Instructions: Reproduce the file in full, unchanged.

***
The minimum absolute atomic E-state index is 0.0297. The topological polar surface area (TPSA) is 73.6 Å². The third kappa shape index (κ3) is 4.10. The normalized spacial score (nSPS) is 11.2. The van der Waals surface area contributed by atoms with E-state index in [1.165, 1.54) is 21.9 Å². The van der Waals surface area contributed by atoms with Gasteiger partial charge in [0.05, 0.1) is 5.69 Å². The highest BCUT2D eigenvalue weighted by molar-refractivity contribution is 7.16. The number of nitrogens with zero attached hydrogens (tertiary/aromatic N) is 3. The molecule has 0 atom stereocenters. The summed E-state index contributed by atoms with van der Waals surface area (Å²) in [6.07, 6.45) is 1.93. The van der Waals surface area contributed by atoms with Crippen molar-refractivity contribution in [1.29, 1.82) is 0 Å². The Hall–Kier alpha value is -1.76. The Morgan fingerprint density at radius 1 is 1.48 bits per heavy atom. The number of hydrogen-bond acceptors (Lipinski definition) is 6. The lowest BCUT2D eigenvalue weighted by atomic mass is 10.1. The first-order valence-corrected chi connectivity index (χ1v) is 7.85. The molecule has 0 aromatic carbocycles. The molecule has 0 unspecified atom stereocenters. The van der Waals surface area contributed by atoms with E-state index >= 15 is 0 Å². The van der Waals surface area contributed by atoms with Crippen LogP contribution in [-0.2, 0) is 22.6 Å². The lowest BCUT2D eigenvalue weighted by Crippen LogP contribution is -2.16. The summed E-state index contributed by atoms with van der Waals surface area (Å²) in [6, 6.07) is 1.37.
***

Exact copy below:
The minimum absolute atomic E-state index is 0.0297. The topological polar surface area (TPSA) is 73.6 Å². The third kappa shape index (κ3) is 4.10. The normalized spacial score (nSPS) is 11.2. The van der Waals surface area contributed by atoms with E-state index in [1.165, 1.54) is 21.9 Å². The van der Waals surface area contributed by atoms with Gasteiger partial charge in [0.05, 0.1) is 5.69 Å². The highest BCUT2D eigenvalue weighted by molar-refractivity contribution is 7.16. The number of nitrogens with zero attached hydrogens (tertiary/aromatic N) is 3. The molecule has 0 atom stereocenters. The summed E-state index contributed by atoms with van der Waals surface area (Å²) in [6.07, 6.45) is 1.93. The van der Waals surface area contributed by atoms with Crippen molar-refractivity contribution in [1.29, 1.82) is 0 Å². The Hall–Kier alpha value is -1.76. The Morgan fingerprint density at radius 1 is 1.48 bits per heavy atom. The number of hydrogen-bond acceptors (Lipinski definition) is 6. The lowest BCUT2D eigenvalue weighted by atomic mass is 10.1. The first-order valence-corrected chi connectivity index (χ1v) is 7.85. The molecule has 0 aromatic carbocycles. The molecule has 0 unspecified atom stereocenters. The van der Waals surface area contributed by atoms with E-state index >= 15 is 0 Å². The van der Waals surface area contributed by atoms with Crippen LogP contribution in [-0.2, 0) is 22.6 Å². The lowest BCUT2D eigenvalue weighted by Crippen LogP contribution is -2.16. The summed E-state index contributed by atoms with van der Waals surface area (Å²) in [6, 6.07) is 1.37.